For several years, NRCA has been awarded a Susan Harwood grant from the Occupational Safety and Health Administration (OSHA) to develop and deliver a full-day fall-protection training class for roofing workers at various locations throughout the U.S. The class focuses on fall hazards common in roofing and fall-protection systems and controls to minimize or eliminate these hazards.
One question NRCA instructors often ask during the class is: "Would your choice of a fall-protection system or systems be different depending on the type of roof system being installed?" The answer expressed is almost universally "no." However, most attendees usually agree each roof system installation presents unique challenges for effective fall-protection implementation. This may be especially evident with the use of warning-line and safety-monitoring systems, in particular when single-ply roof systems are being installed.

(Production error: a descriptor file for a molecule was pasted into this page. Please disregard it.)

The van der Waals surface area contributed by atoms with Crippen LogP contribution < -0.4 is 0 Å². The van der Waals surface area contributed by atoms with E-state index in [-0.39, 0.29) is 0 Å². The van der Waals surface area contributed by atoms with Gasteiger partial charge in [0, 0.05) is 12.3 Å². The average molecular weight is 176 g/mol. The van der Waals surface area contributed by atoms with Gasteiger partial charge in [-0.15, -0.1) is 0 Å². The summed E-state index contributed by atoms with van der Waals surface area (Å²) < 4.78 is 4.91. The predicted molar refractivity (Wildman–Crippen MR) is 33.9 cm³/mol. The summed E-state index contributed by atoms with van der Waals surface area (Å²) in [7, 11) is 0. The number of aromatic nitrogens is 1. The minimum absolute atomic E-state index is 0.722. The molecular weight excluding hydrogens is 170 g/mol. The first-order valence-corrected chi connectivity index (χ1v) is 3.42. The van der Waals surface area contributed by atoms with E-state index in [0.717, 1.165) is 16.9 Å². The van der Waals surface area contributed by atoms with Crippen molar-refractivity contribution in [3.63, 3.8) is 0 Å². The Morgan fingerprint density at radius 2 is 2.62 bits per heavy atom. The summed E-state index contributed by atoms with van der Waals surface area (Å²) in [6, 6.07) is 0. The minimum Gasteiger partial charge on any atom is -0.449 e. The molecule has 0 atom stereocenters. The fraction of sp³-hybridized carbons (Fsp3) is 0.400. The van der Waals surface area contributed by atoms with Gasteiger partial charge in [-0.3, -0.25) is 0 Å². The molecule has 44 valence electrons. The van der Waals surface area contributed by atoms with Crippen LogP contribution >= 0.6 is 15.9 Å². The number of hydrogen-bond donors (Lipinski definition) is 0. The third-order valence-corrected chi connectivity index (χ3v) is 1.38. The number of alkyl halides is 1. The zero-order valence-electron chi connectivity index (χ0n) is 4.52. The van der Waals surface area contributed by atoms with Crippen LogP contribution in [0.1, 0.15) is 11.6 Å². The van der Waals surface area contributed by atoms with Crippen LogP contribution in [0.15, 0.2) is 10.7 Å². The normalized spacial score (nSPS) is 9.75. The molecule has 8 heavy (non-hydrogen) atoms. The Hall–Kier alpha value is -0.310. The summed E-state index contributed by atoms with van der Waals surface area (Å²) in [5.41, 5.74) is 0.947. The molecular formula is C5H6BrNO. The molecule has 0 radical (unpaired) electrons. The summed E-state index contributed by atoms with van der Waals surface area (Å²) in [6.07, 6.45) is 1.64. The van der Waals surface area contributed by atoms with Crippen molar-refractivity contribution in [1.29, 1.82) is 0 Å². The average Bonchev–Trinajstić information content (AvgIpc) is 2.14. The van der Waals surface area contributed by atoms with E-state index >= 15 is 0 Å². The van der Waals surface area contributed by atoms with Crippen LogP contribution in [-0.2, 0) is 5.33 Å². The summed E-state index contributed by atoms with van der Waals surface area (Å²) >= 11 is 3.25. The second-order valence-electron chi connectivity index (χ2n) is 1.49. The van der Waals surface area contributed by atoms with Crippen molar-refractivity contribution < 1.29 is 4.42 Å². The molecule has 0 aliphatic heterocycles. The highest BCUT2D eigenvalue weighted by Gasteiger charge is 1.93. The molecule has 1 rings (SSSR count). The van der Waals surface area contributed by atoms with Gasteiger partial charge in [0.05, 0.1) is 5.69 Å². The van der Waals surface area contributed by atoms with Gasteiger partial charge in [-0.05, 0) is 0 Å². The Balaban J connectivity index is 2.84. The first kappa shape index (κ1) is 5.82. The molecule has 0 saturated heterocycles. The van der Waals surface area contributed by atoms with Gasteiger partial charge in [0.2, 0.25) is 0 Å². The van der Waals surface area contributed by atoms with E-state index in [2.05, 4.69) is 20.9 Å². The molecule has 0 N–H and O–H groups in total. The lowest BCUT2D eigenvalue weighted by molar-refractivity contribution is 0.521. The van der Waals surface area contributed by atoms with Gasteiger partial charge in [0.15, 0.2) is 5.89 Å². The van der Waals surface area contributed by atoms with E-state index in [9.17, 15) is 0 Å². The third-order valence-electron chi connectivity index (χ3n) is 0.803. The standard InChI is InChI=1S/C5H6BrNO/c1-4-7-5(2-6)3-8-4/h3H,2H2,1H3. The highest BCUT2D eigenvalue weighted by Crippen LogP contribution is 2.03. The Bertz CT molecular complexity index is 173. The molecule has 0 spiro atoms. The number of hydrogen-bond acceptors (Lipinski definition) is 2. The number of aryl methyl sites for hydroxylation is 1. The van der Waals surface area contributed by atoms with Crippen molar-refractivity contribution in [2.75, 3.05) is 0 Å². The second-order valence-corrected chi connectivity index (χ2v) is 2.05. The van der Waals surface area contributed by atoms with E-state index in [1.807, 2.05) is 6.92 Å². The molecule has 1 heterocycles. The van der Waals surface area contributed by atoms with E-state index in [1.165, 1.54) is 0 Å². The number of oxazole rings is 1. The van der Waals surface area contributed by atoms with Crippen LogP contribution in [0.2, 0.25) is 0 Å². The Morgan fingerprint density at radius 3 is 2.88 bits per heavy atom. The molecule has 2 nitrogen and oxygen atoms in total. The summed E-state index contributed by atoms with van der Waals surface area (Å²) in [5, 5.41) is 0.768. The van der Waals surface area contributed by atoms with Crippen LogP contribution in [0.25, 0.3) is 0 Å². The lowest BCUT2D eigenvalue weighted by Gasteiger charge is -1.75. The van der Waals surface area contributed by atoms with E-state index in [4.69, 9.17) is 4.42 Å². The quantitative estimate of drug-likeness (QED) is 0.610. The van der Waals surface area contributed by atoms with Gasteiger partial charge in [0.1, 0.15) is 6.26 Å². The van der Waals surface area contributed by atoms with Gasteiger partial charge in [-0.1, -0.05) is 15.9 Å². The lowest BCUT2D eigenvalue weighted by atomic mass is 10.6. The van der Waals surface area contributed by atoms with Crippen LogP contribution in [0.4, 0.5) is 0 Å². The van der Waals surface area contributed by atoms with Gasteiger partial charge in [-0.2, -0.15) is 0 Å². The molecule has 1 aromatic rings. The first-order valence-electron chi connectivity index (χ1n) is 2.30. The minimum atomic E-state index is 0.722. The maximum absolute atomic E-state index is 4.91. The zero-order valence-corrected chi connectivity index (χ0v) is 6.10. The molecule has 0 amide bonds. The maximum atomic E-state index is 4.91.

According to OSHA rules, roofing workers on low-slope roofs (4:12 or less) must be protected from falls at heights of 6 feet or greater by guardrail, safety net or personal fall-arrest systems—commonly referred to as "conventional" fall-protection systems. Conventional fall-protection systems are required to protect other construction workers covered under OSHA regulations, as well. In 1980, after initially failing to distinguish roofing work from other work when requiring fall-protection systems, OSHA provided additional fall-protection options for roofing work. The agency finally acknowledged conventional systems cannot always be implemented for roofing work.